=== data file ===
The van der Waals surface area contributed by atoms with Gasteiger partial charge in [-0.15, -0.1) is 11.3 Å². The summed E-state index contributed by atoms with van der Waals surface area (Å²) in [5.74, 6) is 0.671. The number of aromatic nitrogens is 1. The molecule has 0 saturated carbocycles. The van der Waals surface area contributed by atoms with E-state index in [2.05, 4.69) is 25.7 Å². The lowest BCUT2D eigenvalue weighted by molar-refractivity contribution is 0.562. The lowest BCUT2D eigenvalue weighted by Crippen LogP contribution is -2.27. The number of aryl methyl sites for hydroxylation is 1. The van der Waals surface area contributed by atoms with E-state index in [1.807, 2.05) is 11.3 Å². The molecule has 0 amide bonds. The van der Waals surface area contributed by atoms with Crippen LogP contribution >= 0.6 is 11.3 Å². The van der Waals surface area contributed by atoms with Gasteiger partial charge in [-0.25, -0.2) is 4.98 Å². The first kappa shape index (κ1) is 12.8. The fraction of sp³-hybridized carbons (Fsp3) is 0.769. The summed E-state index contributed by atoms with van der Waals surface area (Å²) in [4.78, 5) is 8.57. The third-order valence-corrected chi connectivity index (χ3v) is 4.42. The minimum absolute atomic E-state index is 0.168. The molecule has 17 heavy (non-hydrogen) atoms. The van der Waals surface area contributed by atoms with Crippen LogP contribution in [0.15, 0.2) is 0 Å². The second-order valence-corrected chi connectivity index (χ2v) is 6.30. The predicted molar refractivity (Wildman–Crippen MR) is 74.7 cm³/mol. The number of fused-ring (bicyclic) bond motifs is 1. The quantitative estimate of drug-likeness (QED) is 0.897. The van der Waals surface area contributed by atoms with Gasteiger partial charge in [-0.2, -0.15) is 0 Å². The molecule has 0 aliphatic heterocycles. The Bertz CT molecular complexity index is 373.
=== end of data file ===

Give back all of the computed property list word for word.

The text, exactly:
The van der Waals surface area contributed by atoms with Gasteiger partial charge in [-0.15, -0.1) is 11.3 Å². The summed E-state index contributed by atoms with van der Waals surface area (Å²) in [5.74, 6) is 0.671. The number of aromatic nitrogens is 1. The molecule has 0 saturated carbocycles. The van der Waals surface area contributed by atoms with E-state index in [2.05, 4.69) is 25.7 Å². The lowest BCUT2D eigenvalue weighted by molar-refractivity contribution is 0.562. The lowest BCUT2D eigenvalue weighted by Crippen LogP contribution is -2.27. The number of aryl methyl sites for hydroxylation is 1. The van der Waals surface area contributed by atoms with E-state index in [1.807, 2.05) is 11.3 Å². The molecule has 0 amide bonds. The van der Waals surface area contributed by atoms with Crippen LogP contribution >= 0.6 is 11.3 Å². The van der Waals surface area contributed by atoms with Gasteiger partial charge in [-0.25, -0.2) is 4.98 Å². The first kappa shape index (κ1) is 12.8. The fraction of sp³-hybridized carbons (Fsp3) is 0.769. The summed E-state index contributed by atoms with van der Waals surface area (Å²) in [4.78, 5) is 8.57. The third-order valence-corrected chi connectivity index (χ3v) is 4.42. The minimum absolute atomic E-state index is 0.168. The molecule has 17 heavy (non-hydrogen) atoms. The van der Waals surface area contributed by atoms with Crippen LogP contribution in [0.15, 0.2) is 0 Å². The second-order valence-corrected chi connectivity index (χ2v) is 6.30. The predicted molar refractivity (Wildman–Crippen MR) is 74.7 cm³/mol. The number of fused-ring (bicyclic) bond motifs is 1. The quantitative estimate of drug-likeness (QED) is 0.897. The van der Waals surface area contributed by atoms with Gasteiger partial charge in [-0.2, -0.15) is 0 Å². The molecule has 0 aliphatic heterocycles. The Bertz CT molecular complexity index is 373.